D.C. Charter Schools Get First Union
Author: Kate McGee
Date of source:
Middle school teachers at a charter school in Columbia Heights have voted to unionize, forming the first collective bargaining unit at a charter school in the district. The teachers at Cesar Chavez Prep Middle School voted 31-2 in favor of joining the American Federation of Teachers.
“We’re excited for the opportunity to work alongside our school board and our principal to make a school that we’re really proud of into the envy of the district,” said Christian Herr, science teacher at the school. “We’ve ready to get to work on a contract that makes our school an even better place to teach and learn.”
The educators organized through the District of Columbia Alliance of Charter Teachers and Staff, which is affiliated with the American Federation of Teachers, one of two major education unions in the country. Staff at the school say they want to unionize to give teachers a voice in decision-making. Jenny Tomlinson, the school librarian, told WAMU in May that staff hoped unionizing would reduce teacher turnover, increase teacher input in the curriculum and attract more experienced teachers.
Charter schools receive public money but operate independently. They do not usually unionize. Opponents of unions say that, without them, charter schools can be more flexible about salaries, hiring and firing, curriculum, and even the length of the school year. Nationally, 10 percent of charter schools are unionized, according to a report from the Center for Education Reform.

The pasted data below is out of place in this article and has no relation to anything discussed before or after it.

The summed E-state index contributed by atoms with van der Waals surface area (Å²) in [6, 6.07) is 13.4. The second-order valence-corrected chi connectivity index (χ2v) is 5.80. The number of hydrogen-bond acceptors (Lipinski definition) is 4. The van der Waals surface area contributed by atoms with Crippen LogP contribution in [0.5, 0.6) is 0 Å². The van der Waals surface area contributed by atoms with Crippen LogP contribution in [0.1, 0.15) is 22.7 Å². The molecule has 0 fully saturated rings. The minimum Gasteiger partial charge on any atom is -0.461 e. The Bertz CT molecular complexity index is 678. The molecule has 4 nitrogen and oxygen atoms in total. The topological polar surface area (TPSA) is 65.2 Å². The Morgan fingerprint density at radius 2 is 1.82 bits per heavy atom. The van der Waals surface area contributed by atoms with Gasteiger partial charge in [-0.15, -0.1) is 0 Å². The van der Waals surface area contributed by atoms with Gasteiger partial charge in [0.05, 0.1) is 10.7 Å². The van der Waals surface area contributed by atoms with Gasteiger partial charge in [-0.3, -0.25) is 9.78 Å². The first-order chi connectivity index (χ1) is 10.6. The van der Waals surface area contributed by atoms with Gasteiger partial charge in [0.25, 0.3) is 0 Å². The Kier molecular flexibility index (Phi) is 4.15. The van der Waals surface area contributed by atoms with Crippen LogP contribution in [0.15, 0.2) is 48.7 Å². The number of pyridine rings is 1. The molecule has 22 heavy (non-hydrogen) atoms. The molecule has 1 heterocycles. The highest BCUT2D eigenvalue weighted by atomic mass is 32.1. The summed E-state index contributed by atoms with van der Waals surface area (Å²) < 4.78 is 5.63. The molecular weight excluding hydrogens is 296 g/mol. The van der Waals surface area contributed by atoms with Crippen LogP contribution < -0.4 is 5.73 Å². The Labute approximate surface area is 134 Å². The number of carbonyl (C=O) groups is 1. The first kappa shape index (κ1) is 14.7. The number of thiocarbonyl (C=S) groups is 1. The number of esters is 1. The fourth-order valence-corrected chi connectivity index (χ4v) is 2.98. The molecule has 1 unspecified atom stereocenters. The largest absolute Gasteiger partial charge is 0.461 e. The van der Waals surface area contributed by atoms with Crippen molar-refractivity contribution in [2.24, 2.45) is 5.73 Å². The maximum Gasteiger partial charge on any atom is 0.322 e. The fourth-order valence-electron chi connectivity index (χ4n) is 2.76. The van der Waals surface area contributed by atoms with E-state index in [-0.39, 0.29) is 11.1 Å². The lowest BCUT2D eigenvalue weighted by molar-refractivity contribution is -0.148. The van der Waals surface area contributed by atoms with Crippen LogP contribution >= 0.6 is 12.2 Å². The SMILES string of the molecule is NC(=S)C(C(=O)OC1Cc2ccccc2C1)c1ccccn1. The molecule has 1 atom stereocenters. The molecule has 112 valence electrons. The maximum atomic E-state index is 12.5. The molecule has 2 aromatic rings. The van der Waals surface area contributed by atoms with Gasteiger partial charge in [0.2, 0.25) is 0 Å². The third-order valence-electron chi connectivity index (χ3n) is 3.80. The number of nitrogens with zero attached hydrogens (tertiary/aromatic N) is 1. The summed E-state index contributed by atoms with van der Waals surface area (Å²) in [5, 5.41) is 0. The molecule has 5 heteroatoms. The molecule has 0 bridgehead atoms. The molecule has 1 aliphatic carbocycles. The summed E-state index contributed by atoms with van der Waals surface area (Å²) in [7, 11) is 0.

In a letter to staff and families, the Chavez school board said it respects the choice that teachers and staff have made. “Having the name of legendary union organizer and civil rights activities Cesar Chavez on our doors for nearly 20 years has never been a statement of support or opposition to unionization,” the board wrote. “It’s a statement of belief in the responsibility and power in all of us to improve the lives of others.”
For years, AFT has opposed charter schools, arguing they take money away from traditional public schools. But as the number of charter schools increase, unions are looking to increase membership by trying to organize charter teachers in other cities across the country.
The union’s national leadership hailed the D.C. school’s vote.
“Just like their school’s namesake, Cesar Chavez, these educators are joining together to win a real say over the decisions that affect their students and their work lives,” said Randi Weingarten, president of AFT. “Their goal is to force a meaningful and productive partnership with the administration to improve curriculum and create a fair and safe learning environment for the long term.”
AFT represents 234 charter schools in 15 states, and, now, the District of Columbia. An effort earlier this year to unionize another charter school in the District, the Paul School, was halted before teachers and staff could vote.
Next, the Chavez school board and union representatives will enter a collective bargaining process to agree on a contract.